For companies in the technology, media and telecommunications space, traditional B2B customer-focused tactics have been augmented by other tactics which have been traditionally used in the B2C and consumer space, such as social media. According to Corey Torrence, Managing Director at Blue Ridge Partners, “There are three main areas. One is the recognition of the concept that there is a purchase journey, which started in the consumer space. The second is access to data and analytics, and the third is identification of the buyer persona.”
Torrence also notes that “It’s important to understand that the sales process is no longer a linear process.” TMT sales organizations which use that older linear approach are not able to position themselves for future growth, and will become less relevant as their competitors recognize the true nonlinear nature of the sales process. “It really comes down to how can I reduce my cost of acquisition and shorten my sales cycle, and reduce the cost of conversion. I think there is a lot that was learned from the consumer side.”
Traditionally, the sales process begins with an introduction to the company and services. While it seems to make sense, this introduction is far less relevant than it has ever been, and chances are, customers already know much more about your company and product line than you realize. “Buyers are much more sophisticated,” says Torrence. “They have access to much more data, and you might be talking to somebody the first time, but they’re already at step six in the buying process. If you start with an introduction of who you are, it’s going to be a short conversation.”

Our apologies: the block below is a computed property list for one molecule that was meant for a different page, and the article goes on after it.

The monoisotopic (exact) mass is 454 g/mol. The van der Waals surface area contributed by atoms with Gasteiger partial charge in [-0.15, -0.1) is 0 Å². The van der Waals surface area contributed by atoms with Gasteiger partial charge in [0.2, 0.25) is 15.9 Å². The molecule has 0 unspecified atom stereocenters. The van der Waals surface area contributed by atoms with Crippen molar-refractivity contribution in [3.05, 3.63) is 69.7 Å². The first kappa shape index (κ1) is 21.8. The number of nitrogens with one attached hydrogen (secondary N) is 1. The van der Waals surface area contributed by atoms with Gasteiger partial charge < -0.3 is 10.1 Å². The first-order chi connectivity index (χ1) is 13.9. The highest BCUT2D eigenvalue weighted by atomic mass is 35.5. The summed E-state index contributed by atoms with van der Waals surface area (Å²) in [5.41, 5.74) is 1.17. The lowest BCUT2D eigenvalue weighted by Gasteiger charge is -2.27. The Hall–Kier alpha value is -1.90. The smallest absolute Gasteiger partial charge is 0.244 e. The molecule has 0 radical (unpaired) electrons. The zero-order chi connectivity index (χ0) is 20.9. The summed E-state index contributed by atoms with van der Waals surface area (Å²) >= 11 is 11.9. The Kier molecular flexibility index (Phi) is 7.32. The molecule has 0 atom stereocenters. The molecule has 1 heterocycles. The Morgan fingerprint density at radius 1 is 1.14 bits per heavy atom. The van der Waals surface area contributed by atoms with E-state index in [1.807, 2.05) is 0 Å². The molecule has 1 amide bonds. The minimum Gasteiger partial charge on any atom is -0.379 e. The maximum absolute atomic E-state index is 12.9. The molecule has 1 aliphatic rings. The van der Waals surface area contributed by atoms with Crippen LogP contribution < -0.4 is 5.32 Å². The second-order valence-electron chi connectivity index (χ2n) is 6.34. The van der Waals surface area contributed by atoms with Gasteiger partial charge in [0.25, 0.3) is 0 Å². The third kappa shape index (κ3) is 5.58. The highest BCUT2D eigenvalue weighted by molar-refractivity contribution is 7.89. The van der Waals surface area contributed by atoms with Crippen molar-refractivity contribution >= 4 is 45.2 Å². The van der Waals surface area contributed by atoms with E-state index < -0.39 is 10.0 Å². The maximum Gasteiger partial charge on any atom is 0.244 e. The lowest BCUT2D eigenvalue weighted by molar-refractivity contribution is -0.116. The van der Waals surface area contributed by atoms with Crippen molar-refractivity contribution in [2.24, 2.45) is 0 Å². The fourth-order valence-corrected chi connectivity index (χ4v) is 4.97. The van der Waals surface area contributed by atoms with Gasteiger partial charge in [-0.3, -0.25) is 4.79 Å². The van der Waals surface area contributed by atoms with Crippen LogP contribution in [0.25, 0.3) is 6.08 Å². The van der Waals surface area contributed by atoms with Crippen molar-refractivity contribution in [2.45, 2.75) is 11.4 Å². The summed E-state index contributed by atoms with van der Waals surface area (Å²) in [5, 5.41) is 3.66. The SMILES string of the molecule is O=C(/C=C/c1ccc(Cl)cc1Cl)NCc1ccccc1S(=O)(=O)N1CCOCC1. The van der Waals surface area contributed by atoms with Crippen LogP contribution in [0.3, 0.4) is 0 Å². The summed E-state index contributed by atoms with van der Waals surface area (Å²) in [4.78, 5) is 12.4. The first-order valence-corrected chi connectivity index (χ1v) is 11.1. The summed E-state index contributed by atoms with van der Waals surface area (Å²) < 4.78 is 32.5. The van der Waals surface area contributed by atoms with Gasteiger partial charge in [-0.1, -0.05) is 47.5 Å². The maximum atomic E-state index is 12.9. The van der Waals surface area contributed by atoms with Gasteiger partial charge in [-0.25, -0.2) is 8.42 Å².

Understanding the buyer persona may seem counter-intuitive to B2B marketers, who may see the customer as a corporation, rather than seeing the customer as the individual people within that corporation.
B2B buyers are veering away from the linear process, in large part because the people who run the process have become more accustomed to consumer-focused tactics like social media, smartphone-based ordering, and peer reviews – and they want those tactics in the workplace, too. “They don’t just want them, they expect them,” said Torrence. “The bar is being raised because those personas, the more sophisticated buyers, are just that. They’re buyers, they’re not just people that are going to be sold to. They’ve done most of their shopping before they’ve ever connected with a live person.”
As a result, that first step that B2B marketers have for so long placed so much value in – introducing the company and product line – is nearly irrelevant. At the first point of interaction, the customer is often already familiar with the product line, the competitor’s product lines, and they are ready to make a purchase. This reality has made digital marketing more important than ever – since most of the marketing to the customer is done before a live contact has been made.
The first step – if there is a first step in today’s nonlinear sales environment – is to seed the digital landscape with information, so that customers will be able to find relevant thought leadership, unbiased content, and product details in multiple locations. Those locations may include relevant industry publications, as well as the company blog, research consultancy reports, or increasingly, on peer review sites which are now embracing B2B reviews as well as consumer reviews.
That may also include social media. While B2B companies are still resisting social media, younger people are coming into buying positions and are more accustomed in their personal lives to using social media as part of the buying process, and they are bringing that expectation into the corporate world. “It’s becoming more and more important,” said Torrence. “You ignore it at your own peril. If a customer has a bad experience, then all of a sudden, a million people are aware of it. More people are looking at those ratings than ever before, and they’re looking at comments that have been made by others who are similar to them: a common persona.”